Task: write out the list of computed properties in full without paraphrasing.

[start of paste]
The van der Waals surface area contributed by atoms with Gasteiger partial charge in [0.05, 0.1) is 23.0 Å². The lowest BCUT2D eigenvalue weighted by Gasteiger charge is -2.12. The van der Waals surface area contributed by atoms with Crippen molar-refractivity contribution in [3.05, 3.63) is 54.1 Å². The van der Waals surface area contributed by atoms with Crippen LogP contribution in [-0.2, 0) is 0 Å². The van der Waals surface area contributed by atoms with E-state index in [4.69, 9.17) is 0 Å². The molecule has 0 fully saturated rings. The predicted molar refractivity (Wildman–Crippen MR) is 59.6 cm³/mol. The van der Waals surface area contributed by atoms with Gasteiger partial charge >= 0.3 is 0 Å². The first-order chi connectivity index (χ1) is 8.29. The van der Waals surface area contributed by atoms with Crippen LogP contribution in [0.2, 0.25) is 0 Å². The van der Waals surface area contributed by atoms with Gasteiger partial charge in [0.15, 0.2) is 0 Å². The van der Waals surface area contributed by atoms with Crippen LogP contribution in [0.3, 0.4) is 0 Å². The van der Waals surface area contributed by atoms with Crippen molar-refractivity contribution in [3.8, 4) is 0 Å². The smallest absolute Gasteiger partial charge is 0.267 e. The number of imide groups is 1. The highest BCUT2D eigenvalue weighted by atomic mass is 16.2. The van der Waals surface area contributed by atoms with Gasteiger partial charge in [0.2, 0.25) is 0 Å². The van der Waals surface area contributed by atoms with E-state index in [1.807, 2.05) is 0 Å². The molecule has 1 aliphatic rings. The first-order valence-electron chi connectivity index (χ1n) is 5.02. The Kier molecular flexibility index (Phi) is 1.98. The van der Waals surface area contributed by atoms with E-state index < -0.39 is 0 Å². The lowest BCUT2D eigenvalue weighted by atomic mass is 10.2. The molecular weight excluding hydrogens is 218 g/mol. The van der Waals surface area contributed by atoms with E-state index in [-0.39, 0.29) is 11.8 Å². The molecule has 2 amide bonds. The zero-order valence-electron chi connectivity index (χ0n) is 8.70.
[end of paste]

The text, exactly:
The van der Waals surface area contributed by atoms with Gasteiger partial charge in [0.05, 0.1) is 23.0 Å². The lowest BCUT2D eigenvalue weighted by Gasteiger charge is -2.12. The van der Waals surface area contributed by atoms with Crippen molar-refractivity contribution in [3.05, 3.63) is 54.1 Å². The van der Waals surface area contributed by atoms with Crippen LogP contribution in [-0.2, 0) is 0 Å². The van der Waals surface area contributed by atoms with E-state index in [4.69, 9.17) is 0 Å². The molecule has 0 fully saturated rings. The predicted molar refractivity (Wildman–Crippen MR) is 59.6 cm³/mol. The van der Waals surface area contributed by atoms with Gasteiger partial charge >= 0.3 is 0 Å². The first-order chi connectivity index (χ1) is 8.29. The van der Waals surface area contributed by atoms with Crippen LogP contribution in [0.2, 0.25) is 0 Å². The van der Waals surface area contributed by atoms with Gasteiger partial charge in [0.15, 0.2) is 0 Å². The van der Waals surface area contributed by atoms with Crippen LogP contribution in [0.3, 0.4) is 0 Å². The van der Waals surface area contributed by atoms with Crippen molar-refractivity contribution in [3.8, 4) is 0 Å². The smallest absolute Gasteiger partial charge is 0.267 e. The number of imide groups is 1. The highest BCUT2D eigenvalue weighted by atomic mass is 16.2. The van der Waals surface area contributed by atoms with Gasteiger partial charge in [0.2, 0.25) is 0 Å². The van der Waals surface area contributed by atoms with E-state index in [1.807, 2.05) is 0 Å². The molecule has 1 aliphatic rings. The first-order valence-electron chi connectivity index (χ1n) is 5.02. The Kier molecular flexibility index (Phi) is 1.98. The van der Waals surface area contributed by atoms with E-state index < -0.39 is 0 Å². The lowest BCUT2D eigenvalue weighted by atomic mass is 10.2. The molecular weight excluding hydrogens is 218 g/mol. The van der Waals surface area contributed by atoms with E-state index in [-0.39, 0.29) is 11.8 Å². The molecule has 2 amide bonds. The zero-order valence-electron chi connectivity index (χ0n) is 8.70.